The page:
Poker Digest Vol. 3, No. 24, November 17 - 30, 2000
In the first article of this series dealing with bad-beat jackpots, we saw a few basic ideas about computing probabilities of bad-beat jackpot occurrences. One of these ideas is the fact that we are interested in semi-deals, and we determined the total number of semi-deals possible in a 10-handed hold'em game. We shall continue to call this number X and, in fact, presented it in all its glorious digits last time.
We worked out a simple example for hold'em and observed what happens when one loosens the restriction that both hole cards must play in order for a hand to qualify. We also worked out what tends to happen as the number of players in the game changes. We then promised a more detailed look at hold'em, so let's do it!
Let's first clarify our rules for qualification of a hand. All of the results we mention are for a 10-handed game. For a player's hand to qualify, the player must use the best hand she can make and both of her hole cards must play. Thus, a player holding 4-5 of spades with the 6-7-8-9 of spades on board does not have a qualifying hand because her best hand is a straight flush to the nine of spades which uses only one card in her hand. Finally, one last restriction is that in the case of four-of-a-kind, the player must have a pair in the hole for her hand to qualify.
I decided to directly compute the probability of bad-beat qualifying semi-deals which means counting the total number of qualifying semi-deals and then dividing by X to get the probability. Little did I realize as I started the computation just how ugly it was going to get. I realized ahead of time it was going to be a fairly complex job and would exemplify all the features of this kind of problem. What are those features?
First, the problem should be broken into smaller subproblems none of which in themselves are wildly difficult.
Second, the real problem is a bookeeping one of keeping track of the smaller subproblems, making sure everything is counted at least once, and eliminating multiple counting of the same semi-deals.
Third, one is dealing with large numbers -- increasing the chances of errors when entering them in equations and recording them.
As it has turned out, I have not had time to compute all of the probabilities I originally envisaged and, because of time pressure, I have not had time to do the kind of careful check I normally like to perform. Nevertheless, some values have emerged and I hope to fill in two missing values by the time this series ends.
Here's a brief sketch of how the problem is broken down. In the first article we saw how easy it is to count the number of semi-deals with two players having quads. It's easy is because there are severe restrictions on the board, and there is only one way to complete the board to four-of-kind via a player's hand. The first extension of this is to allow straight flushes, that is, we are computing the probability of a bad beat qualifying semi-deal for any four-of-a-kind or better being beaten. This still isn't so bad because even though the restrictions on the board are not as severe, the number of ways the boards can be completed to qualifying hands is easy to determine. It turns out the probability of a semi-deal occurring in which four-of-a-kind or better loses is .00001067. This is essentially one in a 100,000.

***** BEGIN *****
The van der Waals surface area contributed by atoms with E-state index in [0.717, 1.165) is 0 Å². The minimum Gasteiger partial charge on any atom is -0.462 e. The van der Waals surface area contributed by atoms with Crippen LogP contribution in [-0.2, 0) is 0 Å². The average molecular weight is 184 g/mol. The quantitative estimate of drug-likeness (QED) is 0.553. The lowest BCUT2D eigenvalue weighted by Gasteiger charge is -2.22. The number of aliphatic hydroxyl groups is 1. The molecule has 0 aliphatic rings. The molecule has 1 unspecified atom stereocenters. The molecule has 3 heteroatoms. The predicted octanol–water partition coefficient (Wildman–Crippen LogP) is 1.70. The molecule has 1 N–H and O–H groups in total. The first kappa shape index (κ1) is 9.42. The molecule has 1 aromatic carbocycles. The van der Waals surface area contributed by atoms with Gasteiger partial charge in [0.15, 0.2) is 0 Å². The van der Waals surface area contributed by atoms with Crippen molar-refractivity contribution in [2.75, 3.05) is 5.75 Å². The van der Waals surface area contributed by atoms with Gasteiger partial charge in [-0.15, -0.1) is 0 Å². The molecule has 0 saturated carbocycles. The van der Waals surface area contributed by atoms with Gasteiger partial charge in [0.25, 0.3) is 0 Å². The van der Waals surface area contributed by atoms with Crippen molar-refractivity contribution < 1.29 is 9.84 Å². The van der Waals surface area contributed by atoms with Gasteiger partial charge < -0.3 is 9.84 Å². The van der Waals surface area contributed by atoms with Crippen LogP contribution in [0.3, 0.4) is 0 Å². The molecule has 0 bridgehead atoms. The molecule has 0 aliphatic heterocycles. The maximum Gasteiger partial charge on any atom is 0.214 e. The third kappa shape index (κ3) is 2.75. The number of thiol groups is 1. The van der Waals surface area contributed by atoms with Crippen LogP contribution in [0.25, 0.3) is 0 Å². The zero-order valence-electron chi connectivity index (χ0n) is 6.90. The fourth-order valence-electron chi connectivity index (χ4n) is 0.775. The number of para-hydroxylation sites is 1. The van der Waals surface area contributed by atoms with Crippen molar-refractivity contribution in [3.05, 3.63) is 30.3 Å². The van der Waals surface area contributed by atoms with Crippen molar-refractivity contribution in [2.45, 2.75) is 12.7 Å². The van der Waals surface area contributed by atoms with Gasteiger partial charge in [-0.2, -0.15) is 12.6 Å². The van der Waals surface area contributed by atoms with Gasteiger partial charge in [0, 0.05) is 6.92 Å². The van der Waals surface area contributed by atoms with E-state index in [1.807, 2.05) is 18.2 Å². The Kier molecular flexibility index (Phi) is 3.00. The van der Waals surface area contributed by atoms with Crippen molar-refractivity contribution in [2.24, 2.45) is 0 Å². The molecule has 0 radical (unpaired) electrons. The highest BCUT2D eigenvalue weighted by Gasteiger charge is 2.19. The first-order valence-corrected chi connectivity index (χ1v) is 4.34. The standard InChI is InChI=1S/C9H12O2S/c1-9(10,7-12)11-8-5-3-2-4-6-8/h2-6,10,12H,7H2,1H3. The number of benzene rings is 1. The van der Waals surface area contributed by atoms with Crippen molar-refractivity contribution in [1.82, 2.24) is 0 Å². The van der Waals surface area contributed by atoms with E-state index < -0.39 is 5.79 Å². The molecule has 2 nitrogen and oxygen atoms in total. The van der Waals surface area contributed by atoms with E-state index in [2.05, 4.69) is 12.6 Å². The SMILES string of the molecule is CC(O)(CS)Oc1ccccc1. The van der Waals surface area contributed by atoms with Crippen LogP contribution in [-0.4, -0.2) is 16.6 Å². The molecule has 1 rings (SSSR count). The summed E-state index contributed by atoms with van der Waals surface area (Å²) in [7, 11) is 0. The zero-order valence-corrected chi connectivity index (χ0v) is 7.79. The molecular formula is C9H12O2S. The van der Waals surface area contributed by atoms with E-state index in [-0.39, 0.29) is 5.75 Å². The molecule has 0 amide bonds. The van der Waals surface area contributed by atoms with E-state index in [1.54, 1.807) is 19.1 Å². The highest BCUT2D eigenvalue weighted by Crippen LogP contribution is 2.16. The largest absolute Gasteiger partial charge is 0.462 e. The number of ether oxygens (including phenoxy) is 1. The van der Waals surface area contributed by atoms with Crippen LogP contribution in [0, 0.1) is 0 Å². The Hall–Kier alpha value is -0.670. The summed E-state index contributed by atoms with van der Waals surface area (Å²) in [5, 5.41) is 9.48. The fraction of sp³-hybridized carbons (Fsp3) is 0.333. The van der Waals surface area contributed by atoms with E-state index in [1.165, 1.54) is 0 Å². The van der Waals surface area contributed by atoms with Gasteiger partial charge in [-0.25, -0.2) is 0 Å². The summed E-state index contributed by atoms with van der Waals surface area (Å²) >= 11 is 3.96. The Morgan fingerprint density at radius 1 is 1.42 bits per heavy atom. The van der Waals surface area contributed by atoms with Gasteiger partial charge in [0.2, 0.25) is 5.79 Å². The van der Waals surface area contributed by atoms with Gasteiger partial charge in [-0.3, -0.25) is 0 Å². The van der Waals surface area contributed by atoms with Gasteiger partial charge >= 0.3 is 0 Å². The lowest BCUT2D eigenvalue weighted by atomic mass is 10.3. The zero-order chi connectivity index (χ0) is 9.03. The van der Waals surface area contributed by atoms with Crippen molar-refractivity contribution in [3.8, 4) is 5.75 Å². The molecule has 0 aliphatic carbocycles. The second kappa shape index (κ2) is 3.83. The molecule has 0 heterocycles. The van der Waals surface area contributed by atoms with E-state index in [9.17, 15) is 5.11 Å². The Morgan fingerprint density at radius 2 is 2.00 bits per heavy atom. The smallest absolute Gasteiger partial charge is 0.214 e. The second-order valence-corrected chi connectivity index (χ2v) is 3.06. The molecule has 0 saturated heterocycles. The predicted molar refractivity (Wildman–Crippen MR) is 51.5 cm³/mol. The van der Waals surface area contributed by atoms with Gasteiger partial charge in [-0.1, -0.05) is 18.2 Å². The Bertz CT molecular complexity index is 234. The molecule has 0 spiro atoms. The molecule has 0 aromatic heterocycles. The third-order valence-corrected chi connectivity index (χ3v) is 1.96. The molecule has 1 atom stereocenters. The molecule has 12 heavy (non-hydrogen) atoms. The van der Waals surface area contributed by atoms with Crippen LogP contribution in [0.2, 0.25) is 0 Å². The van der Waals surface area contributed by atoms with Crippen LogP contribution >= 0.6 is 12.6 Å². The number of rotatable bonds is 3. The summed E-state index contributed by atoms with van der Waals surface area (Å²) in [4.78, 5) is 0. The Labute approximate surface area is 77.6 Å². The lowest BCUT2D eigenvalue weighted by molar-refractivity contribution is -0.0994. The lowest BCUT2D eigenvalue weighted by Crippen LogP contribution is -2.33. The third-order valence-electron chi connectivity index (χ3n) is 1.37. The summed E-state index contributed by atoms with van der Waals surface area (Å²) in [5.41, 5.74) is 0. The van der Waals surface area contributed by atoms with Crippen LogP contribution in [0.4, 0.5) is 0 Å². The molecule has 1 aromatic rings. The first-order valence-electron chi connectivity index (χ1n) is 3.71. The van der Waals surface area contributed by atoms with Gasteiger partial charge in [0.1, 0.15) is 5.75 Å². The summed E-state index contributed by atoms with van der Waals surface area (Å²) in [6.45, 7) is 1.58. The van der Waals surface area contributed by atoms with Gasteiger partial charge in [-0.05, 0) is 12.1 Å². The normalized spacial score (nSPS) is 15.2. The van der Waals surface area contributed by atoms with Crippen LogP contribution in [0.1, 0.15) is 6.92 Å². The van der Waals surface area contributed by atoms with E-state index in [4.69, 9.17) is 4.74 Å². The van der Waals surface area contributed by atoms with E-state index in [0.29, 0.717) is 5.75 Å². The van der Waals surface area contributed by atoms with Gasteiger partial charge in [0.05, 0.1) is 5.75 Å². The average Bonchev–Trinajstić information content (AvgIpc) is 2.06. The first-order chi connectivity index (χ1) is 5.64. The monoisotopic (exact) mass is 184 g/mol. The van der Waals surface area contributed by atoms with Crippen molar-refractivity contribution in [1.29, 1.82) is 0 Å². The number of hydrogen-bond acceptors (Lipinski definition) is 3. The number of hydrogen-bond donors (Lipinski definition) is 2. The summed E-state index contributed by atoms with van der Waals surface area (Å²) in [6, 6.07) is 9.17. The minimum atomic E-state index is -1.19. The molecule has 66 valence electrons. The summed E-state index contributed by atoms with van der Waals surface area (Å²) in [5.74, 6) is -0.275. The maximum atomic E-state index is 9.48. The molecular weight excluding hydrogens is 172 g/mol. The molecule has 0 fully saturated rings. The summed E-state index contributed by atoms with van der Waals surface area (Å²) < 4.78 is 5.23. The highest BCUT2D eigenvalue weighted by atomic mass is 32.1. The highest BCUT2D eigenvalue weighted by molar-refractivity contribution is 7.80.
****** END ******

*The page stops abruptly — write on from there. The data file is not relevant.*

Most cardrooms with bad-beat jackpots have the minimum hand as aces full of something. Frequently, the something seems to be 10s or jacks. Once we have to start considering aces-full, the number of subcases proliferates incredibly. You must consider many different patterns involving aces on the board, and you must consider whether aces-full lose to another hand with aces-full, or lose to another hand with either quads or a straight flush. When aces-full loses to another aces-full, we must use inclusion-exclusion arguments to get exact values for many subcases. This is very time consuming.
I shall be posting full details of the computation on my web site, but I will be surprised if anyone gets through it. I already have 28 pages of output and there are several places where details are omitted. Aces-full-of-jacks and aces-full-of-queens have yet to be included as well.
Here are the numbers I know so far. The probability of a bad beat qualifying semi-deal when aces-full-of-10s must be beaten is .00004803, when aces-full-of-kings must be beaten is .00001452, and when any four-of-a-kind must be beaten is .00001067.
In rough terms this is saying the probability of four-of-a-kind or better being beaten is 1-in-a-100,000; the probability of aces-full-of-kings or better being beaten is 1 in 69,000; and the probability of aces-full-of-10s or better being beaten is 1 in 21,000. A hold'em table that is open 24 hours a day every day and averages 30 hands an hour generates more than 21,000 hands a month. This gives you an idea of the scales involved in the above probabilities. We shall say more later about the frequency of bad-beat jackpots.
As a final observation, note that the above probabilities are for the occurrences of qualifying semi-deals. Not all semi-deals are played out to the end; that is, some players who would have eventually had a qualifying hand may fold early in the action. Thus, the probability of a bad-beat jackpot actually occurring is even smaller than the numbers determined above. How much smaller is impossible to measure accurately as it depends on the looseness of the game.